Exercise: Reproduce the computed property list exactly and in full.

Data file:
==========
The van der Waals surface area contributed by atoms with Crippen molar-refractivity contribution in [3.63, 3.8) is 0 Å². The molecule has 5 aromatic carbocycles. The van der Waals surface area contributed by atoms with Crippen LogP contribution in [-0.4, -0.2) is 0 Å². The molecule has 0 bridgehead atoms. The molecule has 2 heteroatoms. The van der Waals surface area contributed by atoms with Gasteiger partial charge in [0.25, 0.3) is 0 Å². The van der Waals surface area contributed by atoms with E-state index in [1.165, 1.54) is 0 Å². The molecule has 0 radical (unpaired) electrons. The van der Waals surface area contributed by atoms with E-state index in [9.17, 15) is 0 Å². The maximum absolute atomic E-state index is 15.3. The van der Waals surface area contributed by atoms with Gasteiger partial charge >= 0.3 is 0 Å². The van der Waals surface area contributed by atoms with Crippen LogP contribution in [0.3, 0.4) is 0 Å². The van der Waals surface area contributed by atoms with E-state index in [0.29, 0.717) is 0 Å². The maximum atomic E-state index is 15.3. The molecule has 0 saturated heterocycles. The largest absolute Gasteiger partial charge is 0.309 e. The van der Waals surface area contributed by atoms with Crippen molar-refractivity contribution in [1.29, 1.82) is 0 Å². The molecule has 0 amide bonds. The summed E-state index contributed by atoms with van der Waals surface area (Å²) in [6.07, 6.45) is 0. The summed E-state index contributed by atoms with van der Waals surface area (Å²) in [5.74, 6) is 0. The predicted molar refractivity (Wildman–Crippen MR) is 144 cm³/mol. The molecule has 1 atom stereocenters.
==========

The van der Waals surface area contributed by atoms with Crippen molar-refractivity contribution in [3.63, 3.8) is 0 Å². The molecule has 5 aromatic carbocycles. The van der Waals surface area contributed by atoms with Crippen LogP contribution in [-0.4, -0.2) is 0 Å². The molecule has 0 bridgehead atoms. The molecule has 2 heteroatoms. The van der Waals surface area contributed by atoms with Gasteiger partial charge in [0.25, 0.3) is 0 Å². The van der Waals surface area contributed by atoms with E-state index in [1.165, 1.54) is 0 Å². The molecule has 0 radical (unpaired) electrons. The van der Waals surface area contributed by atoms with E-state index in [9.17, 15) is 0 Å². The maximum absolute atomic E-state index is 15.3. The van der Waals surface area contributed by atoms with Gasteiger partial charge >= 0.3 is 0 Å². The van der Waals surface area contributed by atoms with Crippen LogP contribution in [0.3, 0.4) is 0 Å². The van der Waals surface area contributed by atoms with E-state index in [0.29, 0.717) is 0 Å². The maximum atomic E-state index is 15.3. The molecule has 0 saturated heterocycles. The largest absolute Gasteiger partial charge is 0.309 e. The van der Waals surface area contributed by atoms with Crippen molar-refractivity contribution in [1.29, 1.82) is 0 Å². The molecule has 0 amide bonds. The summed E-state index contributed by atoms with van der Waals surface area (Å²) in [6.07, 6.45) is 0. The summed E-state index contributed by atoms with van der Waals surface area (Å²) in [5.74, 6) is 0. The predicted molar refractivity (Wildman–Crippen MR) is 144 cm³/mol. The molecule has 1 atom stereocenters.